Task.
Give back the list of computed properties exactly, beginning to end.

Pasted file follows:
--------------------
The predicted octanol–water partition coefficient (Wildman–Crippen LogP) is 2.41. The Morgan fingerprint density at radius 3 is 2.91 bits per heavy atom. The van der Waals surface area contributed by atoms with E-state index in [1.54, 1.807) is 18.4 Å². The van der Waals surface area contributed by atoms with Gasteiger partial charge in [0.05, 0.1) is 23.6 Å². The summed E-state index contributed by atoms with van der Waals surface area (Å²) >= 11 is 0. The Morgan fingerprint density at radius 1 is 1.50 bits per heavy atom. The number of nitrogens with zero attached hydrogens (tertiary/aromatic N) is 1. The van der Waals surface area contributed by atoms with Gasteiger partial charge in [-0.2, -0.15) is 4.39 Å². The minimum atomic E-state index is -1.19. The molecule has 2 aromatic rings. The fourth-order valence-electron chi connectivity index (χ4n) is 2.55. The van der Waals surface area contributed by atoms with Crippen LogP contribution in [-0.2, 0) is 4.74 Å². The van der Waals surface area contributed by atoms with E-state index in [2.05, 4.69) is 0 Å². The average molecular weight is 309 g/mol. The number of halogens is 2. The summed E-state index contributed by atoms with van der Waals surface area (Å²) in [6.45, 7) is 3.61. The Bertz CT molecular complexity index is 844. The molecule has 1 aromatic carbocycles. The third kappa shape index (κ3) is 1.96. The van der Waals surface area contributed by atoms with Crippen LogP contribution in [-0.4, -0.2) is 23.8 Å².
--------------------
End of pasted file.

The predicted octanol–water partition coefficient (Wildman–Crippen LogP) is 2.41. The Morgan fingerprint density at radius 3 is 2.91 bits per heavy atom. The van der Waals surface area contributed by atoms with E-state index in [1.54, 1.807) is 18.4 Å². The van der Waals surface area contributed by atoms with Gasteiger partial charge in [0.05, 0.1) is 23.6 Å². The summed E-state index contributed by atoms with van der Waals surface area (Å²) >= 11 is 0. The Morgan fingerprint density at radius 1 is 1.50 bits per heavy atom. The number of nitrogens with zero attached hydrogens (tertiary/aromatic N) is 1. The van der Waals surface area contributed by atoms with Gasteiger partial charge in [-0.2, -0.15) is 4.39 Å². The minimum atomic E-state index is -1.19. The molecule has 2 aromatic rings. The fourth-order valence-electron chi connectivity index (χ4n) is 2.55. The van der Waals surface area contributed by atoms with Crippen LogP contribution in [-0.2, 0) is 4.74 Å². The van der Waals surface area contributed by atoms with E-state index in [2.05, 4.69) is 0 Å². The average molecular weight is 309 g/mol. The number of halogens is 2. The summed E-state index contributed by atoms with van der Waals surface area (Å²) in [6.45, 7) is 3.61. The Bertz CT molecular complexity index is 844. The molecule has 1 aromatic carbocycles. The third kappa shape index (κ3) is 1.96. The van der Waals surface area contributed by atoms with Crippen LogP contribution in [-0.4, -0.2) is 23.8 Å².